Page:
Take an F-16, stir in A-7, dollop of F-117, gob of F-22, dash of F/A-18, sprinkle with AV-8B, stir well + bake. Whaddya get? F-35.
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Unread post09 Jan 2022, 01:35

There are no existing growler pods to spare. I don't know when next gen will be IOC and if it will fit their timeline..
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hythelday

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Unread post09 Jan 2022, 01:54

F-35 will be both the B-61 delivery vehicle as well as premiere EW/SEAD asset. "Eurofighter ECR" will just be a very expensive and protracted smoke screen to make F-35 purchase more acceptable. That, and a nice exercise for German industry and Mil R&D. Overall, not a bad solution to the German Gordian knot.
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Unread post09 Jan 2022, 20:53

Eurofighter ECR may be simply necessary to keep Typhoon relevant past 2030, if it even makes it that long. Typhoon looks pretty but it sure enjoys time in the hangar.
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Corsair1963

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Unread post10 Jan 2022, 02:11

hythelday wrote:F-35 will be both the B-61 delivery vehicle as well as premiere EW/SEAD asset. "Eurofighter ECR" will just be a very expensive and protracted smoke screen to make F-35 purchase more acceptable. That, and a nice exercise for German industry and Mil R&D. Overall, not a bad solution to the German Gordian knot.


Yes, the F-35 was the only viable option in the first place. So, shouldn't be a surprise that the new German Government. Is reevaluating the selection of the Super Hornet for the role.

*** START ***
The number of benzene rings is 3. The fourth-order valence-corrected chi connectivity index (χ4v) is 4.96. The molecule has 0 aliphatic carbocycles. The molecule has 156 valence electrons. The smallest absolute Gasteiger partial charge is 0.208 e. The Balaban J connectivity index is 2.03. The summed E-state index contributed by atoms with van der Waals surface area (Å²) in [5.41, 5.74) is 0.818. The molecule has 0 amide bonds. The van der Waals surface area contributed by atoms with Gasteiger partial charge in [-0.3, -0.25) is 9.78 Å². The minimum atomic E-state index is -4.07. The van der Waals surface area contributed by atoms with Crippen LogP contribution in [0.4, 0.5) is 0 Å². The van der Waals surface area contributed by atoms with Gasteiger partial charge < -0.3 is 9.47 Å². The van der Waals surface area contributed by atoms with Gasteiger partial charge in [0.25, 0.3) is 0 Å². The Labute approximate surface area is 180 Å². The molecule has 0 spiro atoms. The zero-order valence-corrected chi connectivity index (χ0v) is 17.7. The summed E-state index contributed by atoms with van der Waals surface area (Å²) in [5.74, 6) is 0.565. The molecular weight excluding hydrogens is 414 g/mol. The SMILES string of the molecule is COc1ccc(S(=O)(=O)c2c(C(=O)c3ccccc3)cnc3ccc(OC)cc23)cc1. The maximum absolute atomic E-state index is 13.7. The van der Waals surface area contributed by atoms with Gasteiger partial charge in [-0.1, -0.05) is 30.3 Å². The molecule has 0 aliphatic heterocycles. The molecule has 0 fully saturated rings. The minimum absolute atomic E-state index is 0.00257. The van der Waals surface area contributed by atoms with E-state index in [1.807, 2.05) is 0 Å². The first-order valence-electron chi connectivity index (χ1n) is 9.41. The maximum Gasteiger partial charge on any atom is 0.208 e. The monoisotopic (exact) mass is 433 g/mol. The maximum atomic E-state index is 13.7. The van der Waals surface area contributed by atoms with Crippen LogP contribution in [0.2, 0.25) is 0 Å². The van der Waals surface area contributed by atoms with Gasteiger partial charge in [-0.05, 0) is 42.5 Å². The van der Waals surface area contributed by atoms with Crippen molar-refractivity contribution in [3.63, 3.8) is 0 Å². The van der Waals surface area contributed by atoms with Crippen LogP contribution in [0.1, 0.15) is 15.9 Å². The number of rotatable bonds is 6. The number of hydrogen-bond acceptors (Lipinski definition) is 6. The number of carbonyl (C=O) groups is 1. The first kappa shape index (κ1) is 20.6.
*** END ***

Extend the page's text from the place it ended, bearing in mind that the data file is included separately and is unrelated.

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sunstersun

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Unread post10 Jan 2022, 18:46

Bring back that Luftwaffe general who was canned for simply asking for common sense.
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durahawk

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Unread post10 Jan 2022, 19:15

sunstersun wrote:Bring back that Luftwaffe general who was canned for simply asking for common sense.


My hope is that they finally got the cost estimate from Boeing for B61 certification after seeing the news that the F-35 are already certified and realized that they are imbeciles.

It's like everyone knew B61 certification costs were going to be massively expensive except for them. The US Navy is not going to pay for it.

It looks like the Super Hornet was quietly removed from the NNSA B61-12 fact sheet.
https://fas.org/blogs/security/2021/12/fa-18_removed-from-fact-sheet/
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Unread post10 Jan 2022, 22:36

Germany reconsiders the F-35 to replace the Tornado

Clement Charpentreau



The new German coalition government is reportedly considering the Lockheed Martin F-35A as a possible replacement for the nuclear-capable Panavia Tornado.

The Panavia Tornado strike aircraft, which entered service in the 1970s, is the designated aircraft of the Luftwaffe to carry the 20 US-made B61 nuclear bombs stockpiled in Germany as part of NATO nuclear sharing. However, since 2017, the German Air Force has been looking for an apt successor for the aging Tornado, which is now even too old to participate in NATO missions.

The Eurofighter Typhoon was initially considered but, according to the United States, its certification would have required from three to five years. That schedule would be untimely, as the German Tornados are set to retire by 2025, 2030 at the latest.

The Lockheed Martin F-35A was also ruled out as its acquisition could have made the Future Air Combat System (FCAS), which Germany agreed to jointly develop with France and Spain, redundant.

In April 2020, Germany settled for 30 F/A-18 Super Hornets, which have the capacity to carry B61 bombs. Additionally, 15 of the variant for electronic warfare, the EA-18G Growler, would also be ordered, as well as 90 Eurofighter Typhoons to renew the fighter fleet.